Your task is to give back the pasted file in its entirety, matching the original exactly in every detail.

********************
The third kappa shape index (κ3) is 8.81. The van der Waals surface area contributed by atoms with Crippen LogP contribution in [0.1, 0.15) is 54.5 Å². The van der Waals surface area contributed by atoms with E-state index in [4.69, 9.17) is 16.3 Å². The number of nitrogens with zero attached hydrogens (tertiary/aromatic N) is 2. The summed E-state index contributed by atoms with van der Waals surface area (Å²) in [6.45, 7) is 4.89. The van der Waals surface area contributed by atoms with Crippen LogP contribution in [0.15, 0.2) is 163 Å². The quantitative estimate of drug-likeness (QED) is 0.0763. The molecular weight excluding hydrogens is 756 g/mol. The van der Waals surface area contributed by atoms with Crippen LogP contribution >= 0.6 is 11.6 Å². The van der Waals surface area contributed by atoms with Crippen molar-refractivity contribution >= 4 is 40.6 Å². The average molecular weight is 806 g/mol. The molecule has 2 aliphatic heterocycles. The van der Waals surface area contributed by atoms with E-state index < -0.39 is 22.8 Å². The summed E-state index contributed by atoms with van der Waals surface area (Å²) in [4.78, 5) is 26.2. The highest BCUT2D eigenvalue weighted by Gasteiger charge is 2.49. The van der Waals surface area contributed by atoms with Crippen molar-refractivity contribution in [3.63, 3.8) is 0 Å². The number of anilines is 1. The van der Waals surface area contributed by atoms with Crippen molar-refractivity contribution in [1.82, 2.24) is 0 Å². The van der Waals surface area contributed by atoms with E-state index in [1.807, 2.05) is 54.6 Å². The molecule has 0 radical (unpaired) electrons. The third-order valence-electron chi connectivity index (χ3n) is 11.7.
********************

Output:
The third kappa shape index (κ3) is 8.81. The van der Waals surface area contributed by atoms with Crippen LogP contribution in [0.1, 0.15) is 54.5 Å². The van der Waals surface area contributed by atoms with E-state index in [4.69, 9.17) is 16.3 Å². The number of nitrogens with zero attached hydrogens (tertiary/aromatic N) is 2. The summed E-state index contributed by atoms with van der Waals surface area (Å²) in [6.45, 7) is 4.89. The van der Waals surface area contributed by atoms with Crippen LogP contribution in [0.15, 0.2) is 163 Å². The quantitative estimate of drug-likeness (QED) is 0.0763. The molecular weight excluding hydrogens is 756 g/mol. The van der Waals surface area contributed by atoms with Crippen LogP contribution >= 0.6 is 11.6 Å². The van der Waals surface area contributed by atoms with Crippen molar-refractivity contribution >= 4 is 40.6 Å². The average molecular weight is 806 g/mol. The molecule has 2 aliphatic heterocycles. The van der Waals surface area contributed by atoms with E-state index < -0.39 is 22.8 Å². The summed E-state index contributed by atoms with van der Waals surface area (Å²) in [4.78, 5) is 26.2. The highest BCUT2D eigenvalue weighted by Gasteiger charge is 2.49. The van der Waals surface area contributed by atoms with Crippen molar-refractivity contribution in [3.63, 3.8) is 0 Å². The number of anilines is 1. The van der Waals surface area contributed by atoms with Crippen molar-refractivity contribution in [1.82, 2.24) is 0 Å². The van der Waals surface area contributed by atoms with E-state index in [1.807, 2.05) is 54.6 Å². The molecule has 0 radical (unpaired) electrons. The third-order valence-electron chi connectivity index (χ3n) is 11.7.